June 25th, 2017

Review: Hugo

★★★★ Whether you know your Chaplins from your Keatons or not, the heartfelt wonder Hugo evokes for early cinema is relatable for even the most jaded of modern audiences.

Review: The Muppets

★★★★☆ Frank Oz may find it disrespectful to the legacy he has been quietly cheapening for the past 20 years, but whether you’re a Muppet fan or not The Muppets is a must-see movie, and would make for a fitting close to the Muppet story if the Walt Disney Company had the foresight to quit while they’re ahead.

Review: Arrietty

★★★★ For a studio capable of producing some decidedly adult fare, Studio Ghibli’s latest film is the best kind of kid-friendly: sweet, funny and populated with an army of impossibly cute characters, but also full of heart and possessing a distinctly positive moral outlook.

Review: We Need to Talk About Kevin

★★☆ While its contrasting colour motifs and unsettling visuals are beautifully shot and emotionally evocative, behind the facade We Need to Talk About Kevin is as emotionally bereft and oppressively miserable as its titular character.

Review: Burning Man

★★★★ The first half-hour of Jonathan Teplitzky’s Burning Man is a frenetic series of excerpts from the life of Bondi chef, negligent father and all-round terrible human being Tom Kinnear (Matthew Goode), the jigsaw almost impossible to fit together because pieces jump forward and back through time and what little dialogue exists is naturalistic rather than expository.

Review: Moneyball

★★★☆ Adapting a book written by a finance journalist about sports statistics sounds like no easy task, but it’s made considerably easier when nestled amongst the DIPS, LIPS and PECOTAs of the book’s statistical analyses sits a classic Hollywood Bad News Bears rags-to-riches sporting tale.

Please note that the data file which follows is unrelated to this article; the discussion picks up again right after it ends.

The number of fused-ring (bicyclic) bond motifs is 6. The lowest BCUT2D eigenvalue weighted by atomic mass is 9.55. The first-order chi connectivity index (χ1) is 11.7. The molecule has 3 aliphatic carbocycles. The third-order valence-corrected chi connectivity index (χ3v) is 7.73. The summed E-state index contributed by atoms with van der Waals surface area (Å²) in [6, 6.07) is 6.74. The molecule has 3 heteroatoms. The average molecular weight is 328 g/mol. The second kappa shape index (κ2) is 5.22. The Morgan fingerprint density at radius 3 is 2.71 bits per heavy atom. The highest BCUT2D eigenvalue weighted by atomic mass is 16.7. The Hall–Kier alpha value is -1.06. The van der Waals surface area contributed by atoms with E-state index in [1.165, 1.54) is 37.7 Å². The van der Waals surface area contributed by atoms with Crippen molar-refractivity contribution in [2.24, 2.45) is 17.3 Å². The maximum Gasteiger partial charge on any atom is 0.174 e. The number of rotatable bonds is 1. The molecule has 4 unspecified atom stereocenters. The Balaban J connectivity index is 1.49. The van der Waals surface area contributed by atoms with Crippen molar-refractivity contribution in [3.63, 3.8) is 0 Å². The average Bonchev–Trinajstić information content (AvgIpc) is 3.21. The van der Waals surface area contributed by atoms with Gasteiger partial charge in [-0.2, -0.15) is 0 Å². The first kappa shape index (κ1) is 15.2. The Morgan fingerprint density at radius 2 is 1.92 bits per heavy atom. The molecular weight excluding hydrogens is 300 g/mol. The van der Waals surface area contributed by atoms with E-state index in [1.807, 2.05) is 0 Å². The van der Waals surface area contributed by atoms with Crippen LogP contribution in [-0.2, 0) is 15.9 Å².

Review: Drive

★★★★★ A nameless, taciturn auto mechanic with a shadowy past and superhuman driving ability makes his money running getaway cars for robberies.

Review: Take Shelter

★★★★ Curtis LaForche (Michael Shannon) is content, at least outwardly. His relationship with his family – wife Samantha (Jessica Chastain) and daughter Hannah (Tova Stewart) – is full of happiness, his job in construction pays well and gives him access to a great health insurance plan, and he works alongside his best mate using huge machinery to drill holes into the Earth. His daughter is deaf but they’re working on learning sign language and, thanks to his health insurance, she’s getting a bionic implant soon. There’s little more a man could ask for in financially and socially depressed America.

Review: Red State

★★★☆ It’s been a persistent criticism – or, at least, observation – of Kevin Smith that he isn’t a particularly visual director, and indeed the man himself has admitted in the past that he self-identifies as a writer first, and sees filmmaking as merely one mechanism by which he can get his stories told.

Review: The Cup

★ Before reading this review, please take a few minutes to watch this clip from YouTube: Now, feel free to send me a letter of thanks because I have just saved you from spending 106 minutes and upwards of $15 on one of the worst Australian dramas you’re ever likely to see.